What the Draper Sees at Christmas: 1903

WHAT THE DRAPER SEES.

(From the Red Letter.)

Christmas Eve: fine, bright, frosty weather; for a time hatred, malice, and uncharitableness seem to be dying away. Some purses are heavy. more are light, but the hearts of their owners seem alike touched by thoughts that bring all that is best in them to the surface.

Fathers, who perhaps in the ordinary way would seek employment at the public-house to-night, assist their wives with the shopping. Plum puddings are a recognised Christmas institution, but in many families new pinafores for the little girls are almost as much so.

“I want to see some pinafores,” says a customer. Then going to the shop door, she sings out, “Come in, Joe.”

Joe appears doubtfully but when the pinafores are produced his shyness wears off, and his interest is keen. Nellie’s eleven, Marjorie’s eight, Jane is three, and baby’s 9 months. “We want one for each of them.” says the mother. They look at several.

“I say, mother, wouldn’t Nell look fine in that?” says Joe.

“Too dear.” says the careful housewife.

“’Ow much?” asks Joe.

The price quoted, and the generous father declares it is not a ha’penny too much. The selection is completed, and away they go happy. A minute or two after Joe reappears alone–left his stick, he says. “I say, show me some haprons, quick, miss, to fit the missus.” He buys a good one, and, cramming it into his pocket, goes out flourishing his recovered stick, left for the purpose.

Later his wife will dodge in and purchase a tie for Joe, bright enough to dispel a fog of the “London particular” variety.

Such is the pleasant scene enacted again and again in many a fancy shop on Christmas Eve, telling of a fund of affection which seldom finds expression.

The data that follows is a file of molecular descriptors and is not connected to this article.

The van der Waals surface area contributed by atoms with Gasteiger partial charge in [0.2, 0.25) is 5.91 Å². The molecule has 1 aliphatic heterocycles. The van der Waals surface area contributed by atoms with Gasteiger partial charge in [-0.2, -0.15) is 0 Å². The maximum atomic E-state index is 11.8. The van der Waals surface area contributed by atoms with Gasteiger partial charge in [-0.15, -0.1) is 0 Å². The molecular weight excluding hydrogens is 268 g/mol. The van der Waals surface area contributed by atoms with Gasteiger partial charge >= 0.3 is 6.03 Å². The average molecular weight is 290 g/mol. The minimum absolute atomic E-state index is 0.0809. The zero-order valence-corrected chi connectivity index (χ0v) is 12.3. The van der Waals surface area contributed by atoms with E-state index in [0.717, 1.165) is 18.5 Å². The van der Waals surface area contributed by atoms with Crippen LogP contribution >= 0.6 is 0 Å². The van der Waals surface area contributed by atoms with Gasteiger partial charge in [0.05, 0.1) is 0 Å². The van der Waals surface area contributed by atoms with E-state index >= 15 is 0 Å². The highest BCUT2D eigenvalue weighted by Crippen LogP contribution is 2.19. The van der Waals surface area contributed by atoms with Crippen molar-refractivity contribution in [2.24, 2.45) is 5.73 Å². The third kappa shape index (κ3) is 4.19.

Bashful young men appear to buy gloves, fur necklets, or silk ties for their sweethearts. Many come for gloves with no idea of size. One blushing swain informed me that her waist was 23 inches, but didn’t know her size in gloves. A few years ago girls were fond of buying braces and tobacco pouches, which they would embroider with their own fair hands for their beloved ones, but these are not so greatly favoured now, mufflers and silk handkerchiefs having replaced them. And. indeed, generally in present giving there seems to have been a movement in favour of the useful as opposed to the purely ornamental.

One Christmas Eve incident to close with. I was once employed in a shop the proprietor of which his assistants generally spoke of as the “Curmudgeon”–a name his character apparently justified. Just as we were close upon closing time a poor woman in widow’s weeds who had been a good customer in happier times came in and asked for pinafores. There had been a great rush of business, and all the cheap ones of the size she required had been sold. Her eyes tilled with tears to think that her little one must be disappointed.

Just as she was going the “Curmudgeon” came forward with a pinafore, saying. “This has been badly inked. and if it is of any use you may have it for six-pence.” The widow went away happy. The “Curmudgeon” had deliberately inked one of the best pinafores, knowing that she would not accept a big reduction as a matter of charity.